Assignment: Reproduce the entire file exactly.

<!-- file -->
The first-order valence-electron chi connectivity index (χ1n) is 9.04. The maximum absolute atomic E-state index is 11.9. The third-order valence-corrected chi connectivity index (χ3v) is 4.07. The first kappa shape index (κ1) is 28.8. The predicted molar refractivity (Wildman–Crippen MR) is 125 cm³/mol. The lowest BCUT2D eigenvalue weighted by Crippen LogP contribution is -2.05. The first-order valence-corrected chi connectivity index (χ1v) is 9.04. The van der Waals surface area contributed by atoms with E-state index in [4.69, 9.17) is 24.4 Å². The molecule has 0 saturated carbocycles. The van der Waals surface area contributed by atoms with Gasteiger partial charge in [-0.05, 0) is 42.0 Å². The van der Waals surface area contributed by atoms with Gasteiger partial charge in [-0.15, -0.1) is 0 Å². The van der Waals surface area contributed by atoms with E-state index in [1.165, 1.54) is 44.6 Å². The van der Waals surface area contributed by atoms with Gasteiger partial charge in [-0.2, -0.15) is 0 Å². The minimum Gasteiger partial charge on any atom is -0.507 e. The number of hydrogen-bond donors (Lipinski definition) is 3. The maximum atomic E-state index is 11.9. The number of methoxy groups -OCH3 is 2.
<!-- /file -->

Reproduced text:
The first-order valence-electron chi connectivity index (χ1n) is 9.04. The maximum absolute atomic E-state index is 11.9. The third-order valence-corrected chi connectivity index (χ3v) is 4.07. The first kappa shape index (κ1) is 28.8. The predicted molar refractivity (Wildman–Crippen MR) is 125 cm³/mol. The lowest BCUT2D eigenvalue weighted by Crippen LogP contribution is -2.05. The first-order valence-corrected chi connectivity index (χ1v) is 9.04. The van der Waals surface area contributed by atoms with E-state index in [4.69, 9.17) is 24.4 Å². The molecule has 0 saturated carbocycles. The van der Waals surface area contributed by atoms with Gasteiger partial charge in [-0.05, 0) is 42.0 Å². The van der Waals surface area contributed by atoms with Gasteiger partial charge in [-0.15, -0.1) is 0 Å². The van der Waals surface area contributed by atoms with E-state index in [1.165, 1.54) is 44.6 Å². The van der Waals surface area contributed by atoms with Gasteiger partial charge in [-0.2, -0.15) is 0 Å². The minimum Gasteiger partial charge on any atom is -0.507 e. The number of hydrogen-bond donors (Lipinski definition) is 3. The maximum atomic E-state index is 11.9. The number of methoxy groups -OCH3 is 2.